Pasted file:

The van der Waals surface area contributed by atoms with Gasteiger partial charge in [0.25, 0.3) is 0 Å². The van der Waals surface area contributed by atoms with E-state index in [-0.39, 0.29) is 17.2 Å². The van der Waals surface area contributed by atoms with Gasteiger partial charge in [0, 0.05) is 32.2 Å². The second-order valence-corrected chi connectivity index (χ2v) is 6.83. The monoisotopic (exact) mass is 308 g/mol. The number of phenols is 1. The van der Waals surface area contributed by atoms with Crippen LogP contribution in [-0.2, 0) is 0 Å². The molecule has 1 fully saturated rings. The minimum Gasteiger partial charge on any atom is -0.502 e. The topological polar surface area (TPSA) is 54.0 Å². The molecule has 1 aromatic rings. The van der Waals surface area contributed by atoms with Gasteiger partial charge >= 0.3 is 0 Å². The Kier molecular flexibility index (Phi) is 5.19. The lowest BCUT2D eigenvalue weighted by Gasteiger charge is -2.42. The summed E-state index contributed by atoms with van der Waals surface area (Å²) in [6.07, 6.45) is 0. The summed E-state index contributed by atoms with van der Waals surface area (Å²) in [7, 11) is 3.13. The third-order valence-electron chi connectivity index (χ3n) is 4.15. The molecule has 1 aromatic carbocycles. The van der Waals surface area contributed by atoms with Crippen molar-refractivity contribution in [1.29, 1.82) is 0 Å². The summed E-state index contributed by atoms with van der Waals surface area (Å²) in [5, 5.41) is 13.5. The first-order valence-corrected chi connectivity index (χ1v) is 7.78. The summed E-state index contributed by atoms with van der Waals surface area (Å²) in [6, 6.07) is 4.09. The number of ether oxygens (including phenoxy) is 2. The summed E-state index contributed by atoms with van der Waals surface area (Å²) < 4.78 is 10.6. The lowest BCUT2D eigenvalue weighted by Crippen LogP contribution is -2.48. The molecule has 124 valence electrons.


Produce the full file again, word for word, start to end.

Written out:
The van der Waals surface area contributed by atoms with Gasteiger partial charge in [0.25, 0.3) is 0 Å². The van der Waals surface area contributed by atoms with E-state index in [-0.39, 0.29) is 17.2 Å². The van der Waals surface area contributed by atoms with Gasteiger partial charge in [0, 0.05) is 32.2 Å². The second-order valence-corrected chi connectivity index (χ2v) is 6.83. The monoisotopic (exact) mass is 308 g/mol. The number of phenols is 1. The van der Waals surface area contributed by atoms with Crippen LogP contribution in [-0.2, 0) is 0 Å². The molecule has 1 fully saturated rings. The minimum Gasteiger partial charge on any atom is -0.502 e. The topological polar surface area (TPSA) is 54.0 Å². The molecule has 1 aromatic rings. The van der Waals surface area contributed by atoms with Gasteiger partial charge >= 0.3 is 0 Å². The Kier molecular flexibility index (Phi) is 5.19. The lowest BCUT2D eigenvalue weighted by Gasteiger charge is -2.42. The summed E-state index contributed by atoms with van der Waals surface area (Å²) in [6.07, 6.45) is 0. The summed E-state index contributed by atoms with van der Waals surface area (Å²) in [7, 11) is 3.13. The third-order valence-electron chi connectivity index (χ3n) is 4.15. The molecule has 1 aromatic carbocycles. The van der Waals surface area contributed by atoms with Crippen molar-refractivity contribution in [1.29, 1.82) is 0 Å². The summed E-state index contributed by atoms with van der Waals surface area (Å²) in [5, 5.41) is 13.5. The first-order valence-corrected chi connectivity index (χ1v) is 7.78. The summed E-state index contributed by atoms with van der Waals surface area (Å²) in [6, 6.07) is 4.09. The number of ether oxygens (including phenoxy) is 2. The summed E-state index contributed by atoms with van der Waals surface area (Å²) < 4.78 is 10.6. The lowest BCUT2D eigenvalue weighted by Crippen LogP contribution is -2.48. The molecule has 124 valence electrons.